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It's a country that finds it hard to become part of the Levant, but easily adopts Levantine customs. Not only is the ruler wealthy, his family is accumulating frequent flyer points that don't belong to it - demerits.

"Without parents," that's what children demand when Mom and Dad are dragged into the quarrel. "Without children," that's what politicians demand. "Don't drag our wives and children into the line of fire." They are private individuals who have lives of their own.

On the other hand, wives-of and children-of don't always make do with their privacy; they don't always waive the family connections, the rights and obligations of their fathers. They leave the private domain and move to the public domain, where their right to anonymity runs out. That is how they lose their private name and gain their family name - would that they come by it honestly.

Everything depends therefore on their teeth: If these are sharp and biting, and sink too deep into the pie, we are allowed to blunt them. Every person is allowed to claim the right to family privacy, as long as his family members don't enter the public gate, which is sometimes a golden or silver gate.

The wife of a prime minister does not understand why she and her children were dragged from the shadows into the spotlight; what do they have to do with the suspicions attributed to their husband and father? She is hurt. She naively told the good and beneficent interviewer that when she wanted to travel abroad she would phone the person in charge of travel at the minister's office, only to check out the supply of points still available.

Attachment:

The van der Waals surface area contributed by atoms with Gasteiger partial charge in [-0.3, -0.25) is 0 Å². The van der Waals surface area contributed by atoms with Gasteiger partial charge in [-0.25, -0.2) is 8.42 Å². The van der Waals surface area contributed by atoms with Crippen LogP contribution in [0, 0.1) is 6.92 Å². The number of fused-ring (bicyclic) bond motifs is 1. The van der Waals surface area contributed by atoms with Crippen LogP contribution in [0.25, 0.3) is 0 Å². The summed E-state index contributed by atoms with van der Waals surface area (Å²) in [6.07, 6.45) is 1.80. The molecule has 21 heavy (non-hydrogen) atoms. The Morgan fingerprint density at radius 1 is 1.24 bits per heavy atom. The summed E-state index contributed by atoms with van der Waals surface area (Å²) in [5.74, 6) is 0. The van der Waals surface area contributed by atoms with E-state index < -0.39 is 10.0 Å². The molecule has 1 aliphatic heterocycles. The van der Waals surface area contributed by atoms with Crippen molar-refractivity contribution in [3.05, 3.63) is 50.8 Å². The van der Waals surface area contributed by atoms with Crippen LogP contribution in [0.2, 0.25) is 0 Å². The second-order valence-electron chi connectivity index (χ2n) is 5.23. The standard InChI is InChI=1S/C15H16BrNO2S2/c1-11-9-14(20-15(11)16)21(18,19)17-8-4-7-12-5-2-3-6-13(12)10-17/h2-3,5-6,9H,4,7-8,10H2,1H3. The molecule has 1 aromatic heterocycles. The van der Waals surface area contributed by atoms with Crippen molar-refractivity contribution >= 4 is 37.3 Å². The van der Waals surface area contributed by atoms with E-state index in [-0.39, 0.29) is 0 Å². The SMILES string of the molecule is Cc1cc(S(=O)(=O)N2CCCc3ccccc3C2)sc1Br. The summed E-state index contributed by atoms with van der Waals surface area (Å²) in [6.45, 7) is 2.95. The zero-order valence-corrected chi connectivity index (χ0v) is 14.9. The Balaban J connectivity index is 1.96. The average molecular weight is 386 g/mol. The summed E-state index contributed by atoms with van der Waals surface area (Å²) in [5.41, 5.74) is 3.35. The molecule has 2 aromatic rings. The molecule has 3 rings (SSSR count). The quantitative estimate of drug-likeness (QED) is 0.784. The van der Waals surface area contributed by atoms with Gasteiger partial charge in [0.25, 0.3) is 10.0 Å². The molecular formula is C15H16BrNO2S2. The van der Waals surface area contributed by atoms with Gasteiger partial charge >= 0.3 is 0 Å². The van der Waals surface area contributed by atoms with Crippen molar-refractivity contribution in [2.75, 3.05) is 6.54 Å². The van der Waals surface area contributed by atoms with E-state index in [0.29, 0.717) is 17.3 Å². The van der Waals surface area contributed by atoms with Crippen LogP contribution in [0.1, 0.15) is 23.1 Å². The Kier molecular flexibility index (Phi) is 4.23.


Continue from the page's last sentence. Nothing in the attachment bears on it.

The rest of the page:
There is a misunderstanding here: Not everything is allowed to stay in the family. If someone has a desire to fly, she should turn to a travel agency that sells round-trip tickets to anyone who needs them; she shouldn't turn to a government ministry, which accumulates points at the expense of public funds. I have known women in my life who never picked up a phone to the employees in their husbands' offices because they knew how to distinguish between someone who was elected and someone who happened to find herself somewhere, and it's a shame that people sometimes get confused.

Or the son of a former prime minister, who received millions from a friend of Dad's for daily surfing on the Internet and in the Aegean Sea; not in all cases must the fathers' deeds be a sign for their sons. Or the son of a former finance minister, who also managed to accumulate debts of tens of millions and more, and paid for his father's purchase of bras at Victoria's Secret. Or the daughter of another VIP, a crowner of kings and queens, who one day, to her surprise, discovered NIS 11 million in her bank account for professional consultation, and she didn't know at the time, at the tender age of 21, what her desirable profession was.

What, you'll accept the good and you won't accept the bad? The criticism? It's impossible to enjoy every world, or even two of them. And if you insist on enjoyment, you can waive rolling your eyes.

There's an important rule in the Talmud: A person's emissary is just like the person himself; how much more so, when the emissary has a similar name and address.